Fire alarm errors cost Alumni Quad students sleep
Residents of Alumni Quad on the University at Albany’s downtown campus were kept awake by two fire alarms for roughly six hours last weekend, leaving many students confused, frustrated, and some without sleep entirely.
The first fire alarm activation occurred at 11:30 p.m. last Sunday night. The source was a heat detector at Alden Hall that had malfunctioned, according to Media and Community Relations Director Jordan Carleo-Evangelist.
The Albany Fire Department responded, evacuating residents, and finally determining that there was no emergency.
The second alarm, unrelated to the first, went off at 12:55 a.m. on Monday in the adjacent Waterbury Hall, caused by a third-party cleaning service that accidentally triggered one of the specialized kitchen fire suppression systems, according to Carleo-Evangelist.
Alarms continued to go off in Waterbury and Alden halls after staff tried to reset the kitchen system, which was “something they are not called on to do often given that kitchen fire/grease suppression systems are rarely activated.”
The fire alarm system is monitored by Uptown Plant Department, which then contacts the fire departments in Albany or Guilderland directly in the event of an activation.
The University at Albany Office of Facilities Management handles the general management of the fire alarm systems on campus, including inspections, testing, and maintenance of all components of the fire alarms systems, Carleo Evangelist adds, and all employees performing this work are certified alarm technicians.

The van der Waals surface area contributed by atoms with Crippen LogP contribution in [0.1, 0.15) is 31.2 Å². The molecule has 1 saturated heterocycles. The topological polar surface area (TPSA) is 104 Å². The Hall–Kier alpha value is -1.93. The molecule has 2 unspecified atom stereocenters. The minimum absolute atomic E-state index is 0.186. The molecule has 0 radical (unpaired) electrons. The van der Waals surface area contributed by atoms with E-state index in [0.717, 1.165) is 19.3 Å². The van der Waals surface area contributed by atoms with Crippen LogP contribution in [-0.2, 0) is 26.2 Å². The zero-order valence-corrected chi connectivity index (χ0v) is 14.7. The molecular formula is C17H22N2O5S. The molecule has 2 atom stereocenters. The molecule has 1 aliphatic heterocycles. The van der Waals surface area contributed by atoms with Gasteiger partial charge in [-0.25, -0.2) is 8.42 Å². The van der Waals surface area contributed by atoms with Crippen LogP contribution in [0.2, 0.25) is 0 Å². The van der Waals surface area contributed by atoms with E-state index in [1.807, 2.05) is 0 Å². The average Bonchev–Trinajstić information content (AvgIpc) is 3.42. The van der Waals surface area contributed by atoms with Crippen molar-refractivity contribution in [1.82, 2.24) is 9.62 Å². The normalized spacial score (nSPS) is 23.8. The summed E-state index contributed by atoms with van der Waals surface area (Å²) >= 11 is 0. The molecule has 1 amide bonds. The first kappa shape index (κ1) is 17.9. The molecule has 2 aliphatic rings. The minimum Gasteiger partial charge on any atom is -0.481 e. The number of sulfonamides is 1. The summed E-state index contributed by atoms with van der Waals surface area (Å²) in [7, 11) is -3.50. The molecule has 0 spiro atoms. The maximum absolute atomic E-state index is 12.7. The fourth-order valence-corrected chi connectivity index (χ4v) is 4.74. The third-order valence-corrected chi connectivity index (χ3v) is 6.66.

The total reset process is more complicated than simply resetting a typical alarm, according to Carleo-Evangelist.
Senior Residence Coordinator for Alumni Quad Sheliza Samuels issued an email on Monday afternoon informing that, “The issues/cause of alarms were identified and a team of professionals are working very diligently on remedying these concerns.”
Samuels continued, “It is our hope that the alarms will not be activated again for the same reasons (unless for a drill or an actual activation).”
Omni Latimer, a UAlbany junior resident of Alumni Quad, was one of those affected in the incident, stating, “I didn’t get any sleep and unfortunately wasn’t able to go to class in the morning.”
“Whenever the fire department arrives they never let us know on scene what is going on,” Latimer said. “As a resident I absolutely do have the right to be notified on these issues.”
According to the University Police Department’s incident log, there was only one emergency services response to a fire alarm activation on Sunday at 11:34 p.m. in Waterbury Hall.
The report stated that there was no emergency found, and there are no further reports of fire alarm activations that night at Alumni Quad.
With temperatures in the mid-thirties during the alarm activations, students like Latimer were unsettled and upset after evacuating for multiple alarms throughout the night.
Carleo-Evangelist maintains that the safety and protection of residents is paramount.
“The last thing Facilities staff wants to do is disturb sleeping residents,” Carleo-Evangelist said. “But it’s also critical that we ensure those systems are properly reset and protecting those buildings and the people in them as they were designed to do.”
Latimer was far from satisfied with the response to the incidents, let alone the alarms themselves. “I don’t think that is fair to us especially now in the winter.“